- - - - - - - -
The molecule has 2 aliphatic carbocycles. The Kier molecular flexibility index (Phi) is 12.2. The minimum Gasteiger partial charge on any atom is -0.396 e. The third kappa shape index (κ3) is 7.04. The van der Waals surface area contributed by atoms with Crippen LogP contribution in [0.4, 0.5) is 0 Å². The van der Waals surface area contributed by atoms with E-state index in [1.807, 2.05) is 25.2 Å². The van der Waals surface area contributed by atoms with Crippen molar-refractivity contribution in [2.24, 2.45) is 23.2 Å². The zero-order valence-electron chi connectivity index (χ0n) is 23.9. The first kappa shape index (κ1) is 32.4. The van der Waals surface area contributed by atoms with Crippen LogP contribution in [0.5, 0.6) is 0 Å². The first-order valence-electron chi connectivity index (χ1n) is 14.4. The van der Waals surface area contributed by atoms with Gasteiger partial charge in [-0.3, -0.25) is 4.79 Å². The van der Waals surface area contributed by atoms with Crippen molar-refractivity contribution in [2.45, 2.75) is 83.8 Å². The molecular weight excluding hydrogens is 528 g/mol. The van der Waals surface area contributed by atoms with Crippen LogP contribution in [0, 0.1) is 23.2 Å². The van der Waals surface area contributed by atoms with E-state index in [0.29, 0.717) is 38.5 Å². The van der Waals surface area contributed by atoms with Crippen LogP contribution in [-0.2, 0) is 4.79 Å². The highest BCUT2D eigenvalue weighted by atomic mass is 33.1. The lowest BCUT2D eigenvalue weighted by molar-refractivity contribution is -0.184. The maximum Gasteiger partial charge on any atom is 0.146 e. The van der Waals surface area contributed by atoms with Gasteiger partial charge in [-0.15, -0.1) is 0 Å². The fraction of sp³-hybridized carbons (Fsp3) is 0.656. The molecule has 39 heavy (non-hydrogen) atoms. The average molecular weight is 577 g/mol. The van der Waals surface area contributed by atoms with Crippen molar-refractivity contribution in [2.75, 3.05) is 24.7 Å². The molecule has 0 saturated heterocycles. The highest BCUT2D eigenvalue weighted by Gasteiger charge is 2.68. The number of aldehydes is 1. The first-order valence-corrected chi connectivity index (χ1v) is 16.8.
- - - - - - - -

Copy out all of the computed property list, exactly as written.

The molecule has 2 aliphatic carbocycles. The Kier molecular flexibility index (Phi) is 12.2. The minimum Gasteiger partial charge on any atom is -0.396 e. The third kappa shape index (κ3) is 7.04. The van der Waals surface area contributed by atoms with Crippen LogP contribution in [0.4, 0.5) is 0 Å². The van der Waals surface area contributed by atoms with E-state index in [1.807, 2.05) is 25.2 Å². The van der Waals surface area contributed by atoms with Crippen molar-refractivity contribution in [2.24, 2.45) is 23.2 Å². The zero-order valence-electron chi connectivity index (χ0n) is 23.9. The first kappa shape index (κ1) is 32.4. The van der Waals surface area contributed by atoms with Crippen LogP contribution in [0.5, 0.6) is 0 Å². The first-order valence-electron chi connectivity index (χ1n) is 14.4. The van der Waals surface area contributed by atoms with Gasteiger partial charge in [-0.3, -0.25) is 4.79 Å². The van der Waals surface area contributed by atoms with Crippen molar-refractivity contribution in [2.45, 2.75) is 83.8 Å². The molecular weight excluding hydrogens is 528 g/mol. The van der Waals surface area contributed by atoms with Crippen LogP contribution in [0, 0.1) is 23.2 Å². The van der Waals surface area contributed by atoms with E-state index in [0.29, 0.717) is 38.5 Å². The van der Waals surface area contributed by atoms with Crippen LogP contribution in [-0.2, 0) is 4.79 Å². The highest BCUT2D eigenvalue weighted by atomic mass is 33.1. The lowest BCUT2D eigenvalue weighted by molar-refractivity contribution is -0.184. The maximum Gasteiger partial charge on any atom is 0.146 e. The van der Waals surface area contributed by atoms with Gasteiger partial charge in [-0.15, -0.1) is 0 Å². The fraction of sp³-hybridized carbons (Fsp3) is 0.656. The molecule has 39 heavy (non-hydrogen) atoms. The average molecular weight is 577 g/mol. The van der Waals surface area contributed by atoms with Crippen molar-refractivity contribution in [2.75, 3.05) is 24.7 Å². The molecule has 0 saturated heterocycles. The highest BCUT2D eigenvalue weighted by Gasteiger charge is 2.68. The number of aldehydes is 1. The first-order valence-corrected chi connectivity index (χ1v) is 16.8.